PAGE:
A two-wheel interlude: Marquez vs time

Note: this story originally appeared here.

INDIANAPOLIS, August 6: Marc Marquez is coming, but does he have time to get there? ‘There’ is a third straight MotoGP world championship in as many premier-class seasons; should Marquez mow down a 65-point deficit to Valentino Rossi with half of the 2015 campaign remaining, it will go down as the landmark achievement in a CV already heaving with them.

It says much for Marquez’s talent that overcoming such a substantial deficit is thought to be realistic; the final two races before MotoGP’s mid-season break in Assen (where he came second to Rossi) and the Sachsenring in Germany (where he won at a canter) showed that the Spaniard’s early-season swoon is well and truly over.

As the world’s best riders gathered for the pre-event press conference at the Indianapolis Grand Prix on Thursday, the eyes of the assembled press were focused on just two; Marquez, the reigning champion, and Rossi, who has used an astonishing run of consistency to build a 13-point championship lead at the mid-point of the season over Yamaha teammate Jorge Lorenzo. And for Marquez, the return of MotoGP to the United States has come at the perfect time.

Quite remarkably, Marquez has won every MotoGP race he’s started in America – victories at Austin (his maiden MotoGP win), Laguna Seca and Indianapolis were part of his title-winning rookie campaign in 2013, while last year, with Laguna Seca absent from the calendar, he had to make do with backing up in Austin and Indy. Already this year he made it a hat-trick at the Circuit of the Americas, while at Indianapolis, Marquez has won his last four races at ‘The Brickyard’, two in Moto2 in 2011-12 preceding his run of premier-class dominance.

It’s little wonder the 22-year-old is confident of continuing his eight-race American rampage this weekend.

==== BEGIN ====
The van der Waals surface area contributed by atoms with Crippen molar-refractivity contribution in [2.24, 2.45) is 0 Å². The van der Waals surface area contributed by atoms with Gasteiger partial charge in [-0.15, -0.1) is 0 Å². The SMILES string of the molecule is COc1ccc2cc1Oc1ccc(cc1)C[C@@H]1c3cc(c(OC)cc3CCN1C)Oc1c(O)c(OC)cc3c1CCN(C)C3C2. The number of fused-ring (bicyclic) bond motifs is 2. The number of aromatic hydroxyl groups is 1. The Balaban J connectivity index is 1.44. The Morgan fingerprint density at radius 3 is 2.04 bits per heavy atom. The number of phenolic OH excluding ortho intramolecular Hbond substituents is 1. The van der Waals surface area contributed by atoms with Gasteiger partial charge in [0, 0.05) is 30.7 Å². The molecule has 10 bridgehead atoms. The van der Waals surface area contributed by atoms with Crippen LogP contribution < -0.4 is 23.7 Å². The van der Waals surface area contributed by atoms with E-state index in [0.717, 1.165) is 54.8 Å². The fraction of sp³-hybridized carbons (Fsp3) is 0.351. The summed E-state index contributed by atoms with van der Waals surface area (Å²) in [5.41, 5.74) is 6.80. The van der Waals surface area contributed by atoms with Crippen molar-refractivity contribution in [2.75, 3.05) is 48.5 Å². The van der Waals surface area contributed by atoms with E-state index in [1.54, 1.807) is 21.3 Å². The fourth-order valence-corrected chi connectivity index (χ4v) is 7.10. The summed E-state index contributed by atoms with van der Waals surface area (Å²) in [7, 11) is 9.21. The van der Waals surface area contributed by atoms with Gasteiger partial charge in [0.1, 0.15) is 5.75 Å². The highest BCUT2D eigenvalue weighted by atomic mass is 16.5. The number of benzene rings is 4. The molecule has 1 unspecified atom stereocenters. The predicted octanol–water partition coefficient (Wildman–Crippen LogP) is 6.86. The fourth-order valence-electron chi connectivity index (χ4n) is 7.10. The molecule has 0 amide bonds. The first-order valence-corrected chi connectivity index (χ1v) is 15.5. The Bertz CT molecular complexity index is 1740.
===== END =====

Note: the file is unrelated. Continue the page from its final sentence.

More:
“These last two races were much better, and the break in the middle of the season arrived on the point where I wanted more and more races,” he said.

“Of course 65 points are a lot, but I lose on the first part of the season, and maybe they (Yamaha) can lose on the second part. It’s not easy and I know it’s a big distance, but we will try to focus like the last two races and try to push at the limit.”

Anyone familiar with Marquez’s all-action cornering style knows that he pushes the limits like few others, and it’s an approach that he’s employed to devastating effect ever since he set foot in MotoGP. While that signature style remains, what’s unfamiliar for Marquez this year is facing a deficit – in 2013, he led the championship standings after 13 of the 18 races to become the youngest world champion in premier-class history, while last year, he won the first 10 races of the year to turn the championship into a cakewalk. The chance to be the hunter rather than the hunted is a novelty, but not one he’s relishing.

“Of course, last year’s situation was much better,” he said.

“But this year is like that, and I know that they are really far away. But the most important thing is that I’m enjoying again on the bike, and since pre-season in Valencia it had been difficult to find this feeling. In these last two races I enjoyed it a lot, so I hope it continues.”

If Marquez is MotoGP’s irresistible force, Rossi is its immovable object. In his 20th world championship season and six years after his most recent title, ‘The Doctor’ has ridden a wave of consistency to a championship lead few saw coming; the 36-year-old has been on the podium for 13 straight Grands Prix, and 17 of the past 18 races dating back to Japan last year. The winner of the inaugural race at Indianapolis in 2008, Rossi leads the championship at the halfway stage of the season for the first time since 2009, but is well aware of Marquez’s ability to string wins together and up the pressure.

“At the start of the season Marc had some problems with the feeling of the bike, and he lost some points in the first part,” Rossi said.

“But from Assen he came back very strong, so the distance is still quite a lot, but we are still in the middle (of the season). Nine races to the end is a long way, so we have to stay concentrated.”

For all of the attention focused on the reigning champion and the man best placed to take his crown at Indianapolis on Thursday, the most telling insight into the state of play came from Lorenzo. The Spaniard knows that the best chance to make hay while compatriot Marquez struggled is over, and while the statistics suggest otherwise, he’s expecting the fight for the title to rumble all the way to Phillip Island and beyond to the season finale in Valencia.

“We didn’t put him away in the fight for the championship,” Lorenzo said

“I think he’s able to win a lot of races like he demonstrated last year in a row, so for sure with nine races to go there is a lot of points still in play, and he can recover those points if he does not make mistakes.

“For sure, he is one of the favourites for the championship.”


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